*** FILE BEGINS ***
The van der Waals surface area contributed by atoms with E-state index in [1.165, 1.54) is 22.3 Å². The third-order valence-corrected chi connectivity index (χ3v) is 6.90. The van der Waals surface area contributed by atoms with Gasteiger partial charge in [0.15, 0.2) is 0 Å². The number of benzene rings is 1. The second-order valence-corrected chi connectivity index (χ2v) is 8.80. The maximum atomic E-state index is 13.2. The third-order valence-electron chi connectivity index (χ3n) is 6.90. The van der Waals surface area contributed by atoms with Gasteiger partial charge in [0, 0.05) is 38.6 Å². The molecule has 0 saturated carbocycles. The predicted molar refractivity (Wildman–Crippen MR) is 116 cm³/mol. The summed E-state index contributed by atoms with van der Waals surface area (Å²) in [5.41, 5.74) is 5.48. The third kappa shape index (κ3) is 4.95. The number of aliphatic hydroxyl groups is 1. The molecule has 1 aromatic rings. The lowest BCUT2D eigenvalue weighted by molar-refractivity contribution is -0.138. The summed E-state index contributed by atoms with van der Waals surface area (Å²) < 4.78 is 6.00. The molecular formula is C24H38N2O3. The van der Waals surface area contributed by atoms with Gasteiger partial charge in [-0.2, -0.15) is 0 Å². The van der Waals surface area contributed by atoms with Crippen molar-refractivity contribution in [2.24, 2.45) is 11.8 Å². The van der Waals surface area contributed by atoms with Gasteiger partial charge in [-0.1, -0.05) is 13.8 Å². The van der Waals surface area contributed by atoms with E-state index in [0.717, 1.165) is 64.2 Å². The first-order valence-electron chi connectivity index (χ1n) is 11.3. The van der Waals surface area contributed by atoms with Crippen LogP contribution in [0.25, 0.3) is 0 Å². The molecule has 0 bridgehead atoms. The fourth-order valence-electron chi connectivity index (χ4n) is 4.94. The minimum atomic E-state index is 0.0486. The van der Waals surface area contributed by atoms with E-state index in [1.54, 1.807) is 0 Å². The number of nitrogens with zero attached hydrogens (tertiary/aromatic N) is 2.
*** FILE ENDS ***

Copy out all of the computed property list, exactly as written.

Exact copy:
The van der Waals surface area contributed by atoms with E-state index in [1.165, 1.54) is 22.3 Å². The third-order valence-corrected chi connectivity index (χ3v) is 6.90. The van der Waals surface area contributed by atoms with Gasteiger partial charge in [0.15, 0.2) is 0 Å². The number of benzene rings is 1. The second-order valence-corrected chi connectivity index (χ2v) is 8.80. The maximum atomic E-state index is 13.2. The third-order valence-electron chi connectivity index (χ3n) is 6.90. The van der Waals surface area contributed by atoms with Gasteiger partial charge in [0, 0.05) is 38.6 Å². The molecule has 0 saturated carbocycles. The predicted molar refractivity (Wildman–Crippen MR) is 116 cm³/mol. The summed E-state index contributed by atoms with van der Waals surface area (Å²) in [5.41, 5.74) is 5.48. The third kappa shape index (κ3) is 4.95. The number of aliphatic hydroxyl groups is 1. The molecule has 1 aromatic rings. The lowest BCUT2D eigenvalue weighted by molar-refractivity contribution is -0.138. The summed E-state index contributed by atoms with van der Waals surface area (Å²) < 4.78 is 6.00. The molecular formula is C24H38N2O3. The van der Waals surface area contributed by atoms with Gasteiger partial charge in [-0.2, -0.15) is 0 Å². The van der Waals surface area contributed by atoms with Crippen molar-refractivity contribution in [2.24, 2.45) is 11.8 Å². The van der Waals surface area contributed by atoms with Gasteiger partial charge in [-0.1, -0.05) is 13.8 Å². The van der Waals surface area contributed by atoms with E-state index in [0.717, 1.165) is 64.2 Å². The first-order valence-electron chi connectivity index (χ1n) is 11.3. The van der Waals surface area contributed by atoms with Crippen LogP contribution in [0.25, 0.3) is 0 Å². The molecule has 0 bridgehead atoms. The fourth-order valence-electron chi connectivity index (χ4n) is 4.94. The minimum atomic E-state index is 0.0486. The van der Waals surface area contributed by atoms with E-state index in [1.54, 1.807) is 0 Å². The number of nitrogens with zero attached hydrogens (tertiary/aromatic N) is 2.